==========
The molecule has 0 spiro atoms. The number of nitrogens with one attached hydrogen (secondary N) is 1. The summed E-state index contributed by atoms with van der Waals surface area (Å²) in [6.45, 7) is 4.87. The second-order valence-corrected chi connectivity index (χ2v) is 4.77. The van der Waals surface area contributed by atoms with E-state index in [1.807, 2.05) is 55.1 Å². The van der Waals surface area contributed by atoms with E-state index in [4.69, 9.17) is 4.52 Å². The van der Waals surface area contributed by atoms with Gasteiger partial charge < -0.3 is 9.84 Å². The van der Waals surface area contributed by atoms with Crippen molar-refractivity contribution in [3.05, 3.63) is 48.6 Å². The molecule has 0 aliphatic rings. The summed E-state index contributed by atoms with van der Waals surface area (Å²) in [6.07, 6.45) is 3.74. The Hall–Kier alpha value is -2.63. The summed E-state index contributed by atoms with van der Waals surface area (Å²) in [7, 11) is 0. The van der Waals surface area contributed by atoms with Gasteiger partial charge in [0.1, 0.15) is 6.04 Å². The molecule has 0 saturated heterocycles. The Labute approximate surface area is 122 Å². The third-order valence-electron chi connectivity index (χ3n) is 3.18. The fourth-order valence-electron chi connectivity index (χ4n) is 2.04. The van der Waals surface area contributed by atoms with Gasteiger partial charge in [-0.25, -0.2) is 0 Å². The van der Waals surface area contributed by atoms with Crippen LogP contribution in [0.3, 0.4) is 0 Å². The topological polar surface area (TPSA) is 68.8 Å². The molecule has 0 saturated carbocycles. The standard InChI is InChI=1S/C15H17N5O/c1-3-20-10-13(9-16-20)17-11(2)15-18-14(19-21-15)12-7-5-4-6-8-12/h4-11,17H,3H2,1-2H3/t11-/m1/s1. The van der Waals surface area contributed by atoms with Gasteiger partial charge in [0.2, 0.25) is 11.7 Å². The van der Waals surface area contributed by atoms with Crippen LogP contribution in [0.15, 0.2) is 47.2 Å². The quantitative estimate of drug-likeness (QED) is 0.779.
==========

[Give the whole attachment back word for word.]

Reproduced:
The molecule has 0 spiro atoms. The number of nitrogens with one attached hydrogen (secondary N) is 1. The summed E-state index contributed by atoms with van der Waals surface area (Å²) in [6.45, 7) is 4.87. The second-order valence-corrected chi connectivity index (χ2v) is 4.77. The van der Waals surface area contributed by atoms with E-state index in [1.807, 2.05) is 55.1 Å². The van der Waals surface area contributed by atoms with E-state index in [4.69, 9.17) is 4.52 Å². The van der Waals surface area contributed by atoms with Gasteiger partial charge < -0.3 is 9.84 Å². The van der Waals surface area contributed by atoms with Crippen molar-refractivity contribution in [3.05, 3.63) is 48.6 Å². The molecule has 0 aliphatic rings. The summed E-state index contributed by atoms with van der Waals surface area (Å²) in [6.07, 6.45) is 3.74. The Hall–Kier alpha value is -2.63. The summed E-state index contributed by atoms with van der Waals surface area (Å²) in [7, 11) is 0. The van der Waals surface area contributed by atoms with Gasteiger partial charge in [0.1, 0.15) is 6.04 Å². The molecule has 0 saturated heterocycles. The Labute approximate surface area is 122 Å². The third-order valence-electron chi connectivity index (χ3n) is 3.18. The fourth-order valence-electron chi connectivity index (χ4n) is 2.04. The van der Waals surface area contributed by atoms with Gasteiger partial charge in [-0.25, -0.2) is 0 Å². The van der Waals surface area contributed by atoms with Crippen LogP contribution in [0.3, 0.4) is 0 Å². The topological polar surface area (TPSA) is 68.8 Å². The molecule has 0 saturated carbocycles. The standard InChI is InChI=1S/C15H17N5O/c1-3-20-10-13(9-16-20)17-11(2)15-18-14(19-21-15)12-7-5-4-6-8-12/h4-11,17H,3H2,1-2H3/t11-/m1/s1. The van der Waals surface area contributed by atoms with Gasteiger partial charge in [0.2, 0.25) is 11.7 Å². The van der Waals surface area contributed by atoms with Crippen LogP contribution in [0.15, 0.2) is 47.2 Å². The quantitative estimate of drug-likeness (QED) is 0.779.